IMAGING PHOSPHOLIPASE D ACTIVITIES IN LIVE CELLS WITH A REAL-TIME, BIOORTHOGONAL APPROACH AND ITS APPLICATIONS TO UNDERSTAND CELL SIGNALING AND PHOSPHOLIPID TRAFFICKING
Localized production of signaling agents is an essential feature for living cells. Many of these signaling molecules are lipid entities. However, due to their hydrophobic nature and highly diverse cellular functions, certain potent, low-abundance lipids that act as signaling agents remain understudied with traditional biochemical techniques. Thus, the advancement of modern chemical biology tools represents a promising perspective to tackle these complex biological problems. Chapter 1 summarizes the challenges and recent advancement to study phospholipid signaling and discusses its relevance towards cell signaling and lipid trafficking. In Chapter 2, the author discusses the design, synthesis and characterization of a novel, bioorthogonal chemistry-based strategy, termed RT-IMPACT, to image the biosynthesis of a specific signaling lipid called phosphatidic acid (PA). With fast chemical kinetics and optimal enzyme specificity, PA produced by phospholipase D (PLD) enzyme activity can be visualized in living cells in real-time. The author further demonstrates that RT-IMPACT is capable of accurately reporting subcellular locations of PA production in response to different upstream stimuli. In Chapter 3, the author applies RT-IMPACT tools to investigate PTHR signaling that are previously underexplored. The author shows that PLD activation is specifically downstream of PTHR-Gq protein signaling. Moreover, the Gq signaling pathway, in stark contrast to the Gs pathway, is transient and localized on the plasma membrane as revealed by time-resolved imaging of PLD activities. Lastly, through inhibition of endocytic pathways, a competitive relationship between the Gq and Gs pathway is revealed. In Chapter 4, the author characterizes a family of lipid transfer proteins—ESyts—that are responsible for trafficking of unnatural fluorescent lipids from PM to ER. A positive correlation between the expression levels of ESyts and trafficking rates from PM to ER is established. Next, through protein engineering, lipid transfer activities of ESyts are shown to be directly responsible for removal of unnatural fluorescent lipids from the PM. In the final chapter, the author summarizes the major findings and significance of this work towards understanding of physiologically relevant pathways. Several potential future directions, including screening for potential upstream stimuli and identifying other lipid transfer proteins, are briefly described.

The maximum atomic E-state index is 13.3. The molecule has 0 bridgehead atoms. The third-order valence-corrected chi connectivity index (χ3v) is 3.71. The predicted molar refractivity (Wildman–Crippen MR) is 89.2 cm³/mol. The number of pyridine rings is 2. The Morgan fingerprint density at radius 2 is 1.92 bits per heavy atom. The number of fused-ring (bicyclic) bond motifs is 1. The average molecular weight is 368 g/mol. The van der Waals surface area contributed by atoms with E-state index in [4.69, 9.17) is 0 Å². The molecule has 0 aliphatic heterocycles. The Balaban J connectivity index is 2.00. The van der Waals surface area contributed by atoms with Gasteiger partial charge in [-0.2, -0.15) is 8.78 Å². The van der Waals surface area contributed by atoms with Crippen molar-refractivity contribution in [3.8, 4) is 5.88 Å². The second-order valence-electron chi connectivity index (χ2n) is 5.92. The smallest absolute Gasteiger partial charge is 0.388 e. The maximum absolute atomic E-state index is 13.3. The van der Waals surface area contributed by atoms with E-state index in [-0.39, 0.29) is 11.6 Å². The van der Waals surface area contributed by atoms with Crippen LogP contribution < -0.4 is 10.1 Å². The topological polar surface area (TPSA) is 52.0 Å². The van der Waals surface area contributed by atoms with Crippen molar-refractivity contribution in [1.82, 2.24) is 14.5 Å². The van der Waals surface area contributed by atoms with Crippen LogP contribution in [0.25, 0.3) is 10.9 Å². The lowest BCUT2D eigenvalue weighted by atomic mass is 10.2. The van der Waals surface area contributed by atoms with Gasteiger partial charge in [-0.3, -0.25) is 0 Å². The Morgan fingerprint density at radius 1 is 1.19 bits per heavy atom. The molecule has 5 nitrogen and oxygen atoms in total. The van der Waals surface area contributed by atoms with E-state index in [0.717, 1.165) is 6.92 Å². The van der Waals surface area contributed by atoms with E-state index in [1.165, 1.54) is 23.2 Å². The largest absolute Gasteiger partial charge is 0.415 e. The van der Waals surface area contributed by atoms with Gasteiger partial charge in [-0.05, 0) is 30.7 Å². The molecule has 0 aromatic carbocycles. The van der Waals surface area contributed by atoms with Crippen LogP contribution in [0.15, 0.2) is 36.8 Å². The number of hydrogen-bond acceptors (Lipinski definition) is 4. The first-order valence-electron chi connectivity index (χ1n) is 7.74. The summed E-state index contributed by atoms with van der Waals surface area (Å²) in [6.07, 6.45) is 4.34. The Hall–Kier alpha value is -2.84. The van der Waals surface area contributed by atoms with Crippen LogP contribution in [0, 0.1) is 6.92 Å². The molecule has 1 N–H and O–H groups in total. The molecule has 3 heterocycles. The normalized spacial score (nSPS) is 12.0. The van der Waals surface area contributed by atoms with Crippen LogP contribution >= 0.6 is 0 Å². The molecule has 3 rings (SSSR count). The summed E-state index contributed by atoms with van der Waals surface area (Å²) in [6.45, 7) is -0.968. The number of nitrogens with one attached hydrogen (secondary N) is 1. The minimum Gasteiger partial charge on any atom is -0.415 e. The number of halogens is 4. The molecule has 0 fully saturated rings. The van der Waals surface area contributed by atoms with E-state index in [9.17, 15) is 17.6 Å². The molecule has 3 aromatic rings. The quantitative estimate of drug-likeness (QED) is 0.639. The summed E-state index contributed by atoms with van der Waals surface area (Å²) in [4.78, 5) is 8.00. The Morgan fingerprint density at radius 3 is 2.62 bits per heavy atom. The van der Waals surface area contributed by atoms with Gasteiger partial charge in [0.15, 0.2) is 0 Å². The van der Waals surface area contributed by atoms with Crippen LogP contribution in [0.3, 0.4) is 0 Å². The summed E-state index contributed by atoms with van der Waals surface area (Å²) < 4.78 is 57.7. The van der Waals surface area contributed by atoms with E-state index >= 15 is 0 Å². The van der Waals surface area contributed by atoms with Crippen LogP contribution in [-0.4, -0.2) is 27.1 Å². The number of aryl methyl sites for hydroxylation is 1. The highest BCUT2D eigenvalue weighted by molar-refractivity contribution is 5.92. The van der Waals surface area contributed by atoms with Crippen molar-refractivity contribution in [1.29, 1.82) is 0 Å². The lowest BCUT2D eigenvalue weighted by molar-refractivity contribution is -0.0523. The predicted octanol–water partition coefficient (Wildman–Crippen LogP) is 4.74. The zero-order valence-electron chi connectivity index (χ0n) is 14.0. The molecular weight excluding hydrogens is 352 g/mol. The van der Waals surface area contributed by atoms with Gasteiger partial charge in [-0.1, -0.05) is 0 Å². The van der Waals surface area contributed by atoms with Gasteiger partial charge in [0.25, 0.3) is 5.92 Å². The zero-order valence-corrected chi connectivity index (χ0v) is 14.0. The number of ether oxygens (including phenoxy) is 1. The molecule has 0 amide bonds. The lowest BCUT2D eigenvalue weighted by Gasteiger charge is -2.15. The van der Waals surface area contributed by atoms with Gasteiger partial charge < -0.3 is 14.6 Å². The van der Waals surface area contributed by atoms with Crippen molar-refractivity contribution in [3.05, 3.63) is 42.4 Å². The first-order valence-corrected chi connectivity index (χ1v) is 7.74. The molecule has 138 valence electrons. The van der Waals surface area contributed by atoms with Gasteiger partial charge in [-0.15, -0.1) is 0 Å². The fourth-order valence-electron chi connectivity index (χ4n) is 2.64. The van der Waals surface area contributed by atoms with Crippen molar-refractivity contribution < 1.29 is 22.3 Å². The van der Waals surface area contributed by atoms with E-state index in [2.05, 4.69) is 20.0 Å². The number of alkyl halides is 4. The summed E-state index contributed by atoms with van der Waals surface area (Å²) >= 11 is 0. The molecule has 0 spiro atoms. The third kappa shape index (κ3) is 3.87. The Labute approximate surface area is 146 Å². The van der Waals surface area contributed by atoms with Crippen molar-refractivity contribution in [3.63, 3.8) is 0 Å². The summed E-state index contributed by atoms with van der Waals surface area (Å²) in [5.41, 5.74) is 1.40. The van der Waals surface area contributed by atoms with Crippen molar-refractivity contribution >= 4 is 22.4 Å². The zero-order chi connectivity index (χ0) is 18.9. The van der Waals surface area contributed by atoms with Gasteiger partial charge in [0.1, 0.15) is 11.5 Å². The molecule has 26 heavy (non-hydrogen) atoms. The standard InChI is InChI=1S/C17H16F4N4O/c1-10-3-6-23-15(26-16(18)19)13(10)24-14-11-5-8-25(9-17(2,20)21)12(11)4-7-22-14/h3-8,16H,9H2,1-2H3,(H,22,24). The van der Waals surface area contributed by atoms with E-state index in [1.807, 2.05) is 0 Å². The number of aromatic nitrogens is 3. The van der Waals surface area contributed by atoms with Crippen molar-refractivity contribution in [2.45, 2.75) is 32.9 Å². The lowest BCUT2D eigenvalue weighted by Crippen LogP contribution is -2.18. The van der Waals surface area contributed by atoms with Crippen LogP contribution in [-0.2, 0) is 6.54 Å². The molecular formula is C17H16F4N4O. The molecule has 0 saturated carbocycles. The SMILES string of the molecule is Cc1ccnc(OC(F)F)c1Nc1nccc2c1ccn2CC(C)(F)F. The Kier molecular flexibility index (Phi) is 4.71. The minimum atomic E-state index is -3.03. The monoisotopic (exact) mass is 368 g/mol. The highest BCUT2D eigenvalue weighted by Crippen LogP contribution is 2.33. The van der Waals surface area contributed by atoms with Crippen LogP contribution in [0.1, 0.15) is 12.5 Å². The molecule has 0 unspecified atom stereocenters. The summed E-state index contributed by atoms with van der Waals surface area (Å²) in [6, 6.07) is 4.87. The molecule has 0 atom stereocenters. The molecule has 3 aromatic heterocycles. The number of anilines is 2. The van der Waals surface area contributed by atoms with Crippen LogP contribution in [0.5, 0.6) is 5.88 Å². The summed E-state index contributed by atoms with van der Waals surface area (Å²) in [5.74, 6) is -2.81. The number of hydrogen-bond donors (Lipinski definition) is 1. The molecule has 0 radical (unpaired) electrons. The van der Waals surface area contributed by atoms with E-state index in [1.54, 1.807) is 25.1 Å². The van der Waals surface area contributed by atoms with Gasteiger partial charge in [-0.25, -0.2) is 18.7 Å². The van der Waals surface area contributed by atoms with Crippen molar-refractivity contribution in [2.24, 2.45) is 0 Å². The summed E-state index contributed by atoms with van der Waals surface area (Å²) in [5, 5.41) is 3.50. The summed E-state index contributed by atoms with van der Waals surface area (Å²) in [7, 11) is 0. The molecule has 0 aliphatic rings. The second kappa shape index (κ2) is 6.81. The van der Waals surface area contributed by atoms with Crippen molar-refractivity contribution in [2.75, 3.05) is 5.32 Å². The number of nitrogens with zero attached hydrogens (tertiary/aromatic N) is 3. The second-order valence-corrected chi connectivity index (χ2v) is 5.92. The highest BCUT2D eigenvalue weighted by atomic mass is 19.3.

Cell Signaling; Lipid trafficking; Phospholipase D; Real-time imaging; Transphosphatidylation
Baskin, Jeremy M.
Schroeder, Frank; Lin, Hening
Chemistry and Chemical Biology
Ph. D., Chemistry and Chemical Biology
Doctor of Philosophy
dissertation or thesis